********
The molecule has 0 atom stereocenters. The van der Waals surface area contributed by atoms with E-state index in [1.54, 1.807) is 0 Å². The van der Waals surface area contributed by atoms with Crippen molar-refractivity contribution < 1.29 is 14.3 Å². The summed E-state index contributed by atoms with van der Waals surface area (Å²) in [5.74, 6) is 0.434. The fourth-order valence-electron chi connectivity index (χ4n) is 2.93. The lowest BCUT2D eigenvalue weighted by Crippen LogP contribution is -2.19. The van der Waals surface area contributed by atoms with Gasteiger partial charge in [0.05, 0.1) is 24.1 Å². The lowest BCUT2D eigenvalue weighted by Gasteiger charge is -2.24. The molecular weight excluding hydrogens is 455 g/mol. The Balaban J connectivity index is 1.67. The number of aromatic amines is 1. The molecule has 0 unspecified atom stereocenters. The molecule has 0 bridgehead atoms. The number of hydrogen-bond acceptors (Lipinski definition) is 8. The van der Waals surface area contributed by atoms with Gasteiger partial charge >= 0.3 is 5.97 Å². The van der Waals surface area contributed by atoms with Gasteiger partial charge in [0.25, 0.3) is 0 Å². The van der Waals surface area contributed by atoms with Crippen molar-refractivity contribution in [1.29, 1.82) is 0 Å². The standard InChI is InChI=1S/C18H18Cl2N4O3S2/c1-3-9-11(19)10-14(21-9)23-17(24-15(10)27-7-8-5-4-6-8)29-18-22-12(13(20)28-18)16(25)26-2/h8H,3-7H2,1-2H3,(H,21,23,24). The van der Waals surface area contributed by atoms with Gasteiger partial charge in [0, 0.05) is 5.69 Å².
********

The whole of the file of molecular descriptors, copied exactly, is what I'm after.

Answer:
The molecule has 0 atom stereocenters. The van der Waals surface area contributed by atoms with E-state index in [1.54, 1.807) is 0 Å². The van der Waals surface area contributed by atoms with Crippen molar-refractivity contribution < 1.29 is 14.3 Å². The summed E-state index contributed by atoms with van der Waals surface area (Å²) in [5.74, 6) is 0.434. The fourth-order valence-electron chi connectivity index (χ4n) is 2.93. The lowest BCUT2D eigenvalue weighted by Crippen LogP contribution is -2.19. The van der Waals surface area contributed by atoms with Gasteiger partial charge in [0.05, 0.1) is 24.1 Å². The lowest BCUT2D eigenvalue weighted by Gasteiger charge is -2.24. The molecular weight excluding hydrogens is 455 g/mol. The Balaban J connectivity index is 1.67. The number of aromatic amines is 1. The molecule has 0 unspecified atom stereocenters. The molecule has 0 bridgehead atoms. The number of hydrogen-bond acceptors (Lipinski definition) is 8. The van der Waals surface area contributed by atoms with Gasteiger partial charge >= 0.3 is 5.97 Å². The van der Waals surface area contributed by atoms with Gasteiger partial charge in [0.25, 0.3) is 0 Å². The van der Waals surface area contributed by atoms with Crippen molar-refractivity contribution in [1.29, 1.82) is 0 Å². The standard InChI is InChI=1S/C18H18Cl2N4O3S2/c1-3-9-11(19)10-14(21-9)23-17(24-15(10)27-7-8-5-4-6-8)29-18-22-12(13(20)28-18)16(25)26-2/h8H,3-7H2,1-2H3,(H,21,23,24). The van der Waals surface area contributed by atoms with Gasteiger partial charge in [0, 0.05) is 5.69 Å².